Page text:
* C.bank extends lending programme with up to 2 trillion forints
* Continues to provide funds to commercial banks for free
* Room for more interest rate cuts - Governor Matolcsy
* Cbanker Balog says 10-20 bp rate cut possible in Sept (Adds comments on forex loans, deputy governor, analyst)
By Gergely Szakacs and Sandor Peto
BUDAPEST, Sept 11 (Reuters) - Hungary’s central bank will pump up to 2 trillion forints into the weak economy to provide cheap loans to businesses and said it could cut interest rates further, betting on a continued inflow of capital into the country’s markets.
National Bank Governor Gyorgy Matolcsy, a close ally of Prime Minister Viktor Orban, who faces elections next year, said low inflation, Hungary’s improving fundamentals and global monetary loosening gave the bank room for more rate cuts.
The bank has been steadily cutting rates since August 2012 to a record low of 3.8 percent, supporting the government’s pro-growth policies. It also launched the first tranche of its funding for lending programme in April to boost the economy and has now decided to extend it until end of 2014.
Hungary’s currency and bonds have been propped up by big capital inflows into emerging markets over the past year and inflation was running at a 39-year low of 1.3 percent in August.
But analysts have warned that if the Federal Reserve decides on a tapering of its own stimulus in the U.S., that could result in a withdrawal of capital from emerging markets.
Matolcsy told a news conference on Wednesday that he believed loose monetary conditions in the world would prevail.
“There is a third factor (that underpins further easing),” he said. “This is what we had expected, but is now clear to everyone, that in the world of global central banks, loose monetary policy will not come to an end.”
His deputy Adam Balog told Reuters a further 10-20 basis point cut in late September was “on the cards”.
The Fed will meet next week when it is expected to announce a modest cutback in its bond-buying programme, but also say that the programme will continue well into 2014.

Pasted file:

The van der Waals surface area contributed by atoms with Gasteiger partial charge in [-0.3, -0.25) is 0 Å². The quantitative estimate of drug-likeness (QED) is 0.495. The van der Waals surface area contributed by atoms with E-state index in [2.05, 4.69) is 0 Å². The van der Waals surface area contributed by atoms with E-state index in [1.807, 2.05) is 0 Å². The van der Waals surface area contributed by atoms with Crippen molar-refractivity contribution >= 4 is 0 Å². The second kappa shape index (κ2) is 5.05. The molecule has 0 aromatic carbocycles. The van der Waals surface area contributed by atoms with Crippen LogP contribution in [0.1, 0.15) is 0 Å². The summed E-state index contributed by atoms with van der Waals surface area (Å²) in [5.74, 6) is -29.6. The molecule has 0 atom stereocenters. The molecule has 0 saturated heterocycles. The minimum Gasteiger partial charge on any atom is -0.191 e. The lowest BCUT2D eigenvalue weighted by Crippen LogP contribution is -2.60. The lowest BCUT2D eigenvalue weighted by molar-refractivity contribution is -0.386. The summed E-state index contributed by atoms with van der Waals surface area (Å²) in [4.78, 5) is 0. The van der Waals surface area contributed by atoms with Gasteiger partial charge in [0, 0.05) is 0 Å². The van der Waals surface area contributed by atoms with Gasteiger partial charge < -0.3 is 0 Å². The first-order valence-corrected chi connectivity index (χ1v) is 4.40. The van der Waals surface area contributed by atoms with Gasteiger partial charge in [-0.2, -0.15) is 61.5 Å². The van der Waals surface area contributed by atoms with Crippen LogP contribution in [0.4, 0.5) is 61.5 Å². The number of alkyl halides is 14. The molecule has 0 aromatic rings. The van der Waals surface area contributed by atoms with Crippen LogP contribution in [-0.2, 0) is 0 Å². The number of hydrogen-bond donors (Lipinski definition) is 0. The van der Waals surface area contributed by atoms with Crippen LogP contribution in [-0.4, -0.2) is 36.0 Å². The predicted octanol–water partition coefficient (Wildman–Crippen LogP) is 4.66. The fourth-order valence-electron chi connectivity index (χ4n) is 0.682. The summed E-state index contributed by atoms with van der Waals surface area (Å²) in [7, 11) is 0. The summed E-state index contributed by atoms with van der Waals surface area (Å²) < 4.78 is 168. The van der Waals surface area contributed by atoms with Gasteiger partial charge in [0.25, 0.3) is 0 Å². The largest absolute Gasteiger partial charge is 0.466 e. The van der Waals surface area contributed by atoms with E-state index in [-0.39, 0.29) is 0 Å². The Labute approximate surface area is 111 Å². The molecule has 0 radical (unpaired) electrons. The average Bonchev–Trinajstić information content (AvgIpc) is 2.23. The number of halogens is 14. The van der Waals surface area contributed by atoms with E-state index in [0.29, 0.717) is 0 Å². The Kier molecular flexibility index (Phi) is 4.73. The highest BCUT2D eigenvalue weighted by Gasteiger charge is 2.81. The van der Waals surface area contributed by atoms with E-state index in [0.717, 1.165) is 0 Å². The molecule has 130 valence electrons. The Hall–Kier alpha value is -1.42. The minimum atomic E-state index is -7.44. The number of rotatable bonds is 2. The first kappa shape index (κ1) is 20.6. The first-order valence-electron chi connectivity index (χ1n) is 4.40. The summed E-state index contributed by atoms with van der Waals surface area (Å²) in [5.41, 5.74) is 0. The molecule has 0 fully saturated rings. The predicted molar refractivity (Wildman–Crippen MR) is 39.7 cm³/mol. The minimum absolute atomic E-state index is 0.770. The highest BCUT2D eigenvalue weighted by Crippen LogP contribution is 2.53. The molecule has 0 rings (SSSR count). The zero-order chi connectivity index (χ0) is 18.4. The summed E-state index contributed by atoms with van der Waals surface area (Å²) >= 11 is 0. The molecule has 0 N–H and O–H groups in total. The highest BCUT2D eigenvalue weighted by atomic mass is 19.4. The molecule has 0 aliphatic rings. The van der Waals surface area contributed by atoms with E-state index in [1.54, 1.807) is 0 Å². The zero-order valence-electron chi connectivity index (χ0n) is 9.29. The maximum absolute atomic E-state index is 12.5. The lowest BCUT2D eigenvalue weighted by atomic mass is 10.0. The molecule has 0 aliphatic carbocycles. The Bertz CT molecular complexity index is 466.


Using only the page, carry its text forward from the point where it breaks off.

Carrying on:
The forint, along with central Europe’s other currencies, has largely escaped a recent sharp weakening in other emerging currencies, thanks to the region’s close ties to a recovering euro zone and Hungary’s big current account surplus.
However, Eszter Gargyan at Citigroup said the Hungarian bank’s fresh stimulus and further rate cuts could increase Hungary’s vulnerability if global winds change.
“Easing monetary conditions driven by declining short-term rates and increased HUF liquidity, mixed with loosening fiscal policy stance in the run-up to elections, point towards a risk of the currency weakening if external market conditions deteriorate,” the economist Gargyan said.
The forint, which has been hovering around 300 to the euro in recent weeks, eased to 300.20 from 299.60 after the bank’s comments but quickly firmed back to 299.80.
Uncertainty over the government’s plans to provide further help to foreign currency mortgage holders has weighed on sentiment recently and the government’s recent ultimatum to banks added to these concerns.
Banks fear the new relief scheme could inflict further big losses on them if the government makes banks foot the bill.
They have said a conversion of the forex loans into forints could only happen with the central bank’s help as it could otherwise hit the forint currency badly.
The bank was waiting for the government’s proposal and could only support a scheme that would not jeopardise financial stability, Matolcsy said, adding the bank would not support a conversion of all forex loans in one go.
The bank would be ready to provide foreign currency from its reserves at market exchange rates for commercial banks - keeping in mind the strictest reserve requirements - if this was required by the government for a relief scheme, he said.
The central bank’s funding programme will be expanded by up to 2 trillion forints until the end of 2014, with the bank providing loans to commercial banks for free, Matolcsy said.
The bank expects its total 2.75 trillion forint lending programme to boost economic output by 1.8 to 2.4 percent overall. Matolcsy did not give a time frame but said its impact could be felt even in 2016.
Commercial banks would receive the funds for free and the maximum margin applicable on the new loans they issue to companies would remain at 2.5 percent, he said. The first leg of the programme would start in October with a 500 billion chunk.
“The central bank ... would essentially print money in a way that resembles the Bank of England’s Funding for Lending scheme,” said Adam Keszeg, an analyst at Raiffeisen.
Gargyan said the fresh stimulus could boost growth in the short term and help the government achieve its 2 percent growth target for next year. But it could have only limited impact on long-term growth. ($1 = 225.3044 Hungarian forints) (Writing by Krisztina Than; editing by Stephen Nisbet)